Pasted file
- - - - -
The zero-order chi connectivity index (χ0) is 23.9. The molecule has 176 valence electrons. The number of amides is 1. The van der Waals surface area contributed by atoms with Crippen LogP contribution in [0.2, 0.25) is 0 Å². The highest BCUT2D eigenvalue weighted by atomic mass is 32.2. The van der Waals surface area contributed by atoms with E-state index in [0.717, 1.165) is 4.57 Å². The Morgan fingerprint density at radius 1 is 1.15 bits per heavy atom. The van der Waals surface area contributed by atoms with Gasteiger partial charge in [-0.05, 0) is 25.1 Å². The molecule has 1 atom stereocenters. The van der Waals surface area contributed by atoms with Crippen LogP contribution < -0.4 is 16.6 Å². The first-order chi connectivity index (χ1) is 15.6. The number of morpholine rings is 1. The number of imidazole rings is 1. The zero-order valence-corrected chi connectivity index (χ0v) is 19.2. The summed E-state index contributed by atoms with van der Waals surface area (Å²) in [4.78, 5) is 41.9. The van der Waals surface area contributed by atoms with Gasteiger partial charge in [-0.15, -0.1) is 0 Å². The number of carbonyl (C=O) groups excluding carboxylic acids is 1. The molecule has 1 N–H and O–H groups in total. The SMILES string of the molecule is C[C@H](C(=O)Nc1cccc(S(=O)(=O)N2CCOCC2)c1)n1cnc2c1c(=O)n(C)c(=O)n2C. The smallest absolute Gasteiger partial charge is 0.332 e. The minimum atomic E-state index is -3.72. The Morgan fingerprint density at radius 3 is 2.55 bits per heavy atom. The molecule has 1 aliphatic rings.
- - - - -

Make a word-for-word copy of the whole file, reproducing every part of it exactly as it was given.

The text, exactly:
The zero-order chi connectivity index (χ0) is 23.9. The molecule has 176 valence electrons. The number of amides is 1. The van der Waals surface area contributed by atoms with Crippen LogP contribution in [0.2, 0.25) is 0 Å². The highest BCUT2D eigenvalue weighted by atomic mass is 32.2. The van der Waals surface area contributed by atoms with E-state index in [0.717, 1.165) is 4.57 Å². The Morgan fingerprint density at radius 1 is 1.15 bits per heavy atom. The van der Waals surface area contributed by atoms with Gasteiger partial charge in [-0.05, 0) is 25.1 Å². The molecule has 1 atom stereocenters. The van der Waals surface area contributed by atoms with Crippen LogP contribution < -0.4 is 16.6 Å². The first-order chi connectivity index (χ1) is 15.6. The number of morpholine rings is 1. The number of imidazole rings is 1. The zero-order valence-corrected chi connectivity index (χ0v) is 19.2. The summed E-state index contributed by atoms with van der Waals surface area (Å²) in [4.78, 5) is 41.9. The van der Waals surface area contributed by atoms with Gasteiger partial charge in [-0.15, -0.1) is 0 Å². The number of carbonyl (C=O) groups excluding carboxylic acids is 1. The molecule has 1 N–H and O–H groups in total. The SMILES string of the molecule is C[C@H](C(=O)Nc1cccc(S(=O)(=O)N2CCOCC2)c1)n1cnc2c1c(=O)n(C)c(=O)n2C. The smallest absolute Gasteiger partial charge is 0.332 e. The minimum atomic E-state index is -3.72. The Morgan fingerprint density at radius 3 is 2.55 bits per heavy atom. The molecule has 1 aliphatic rings.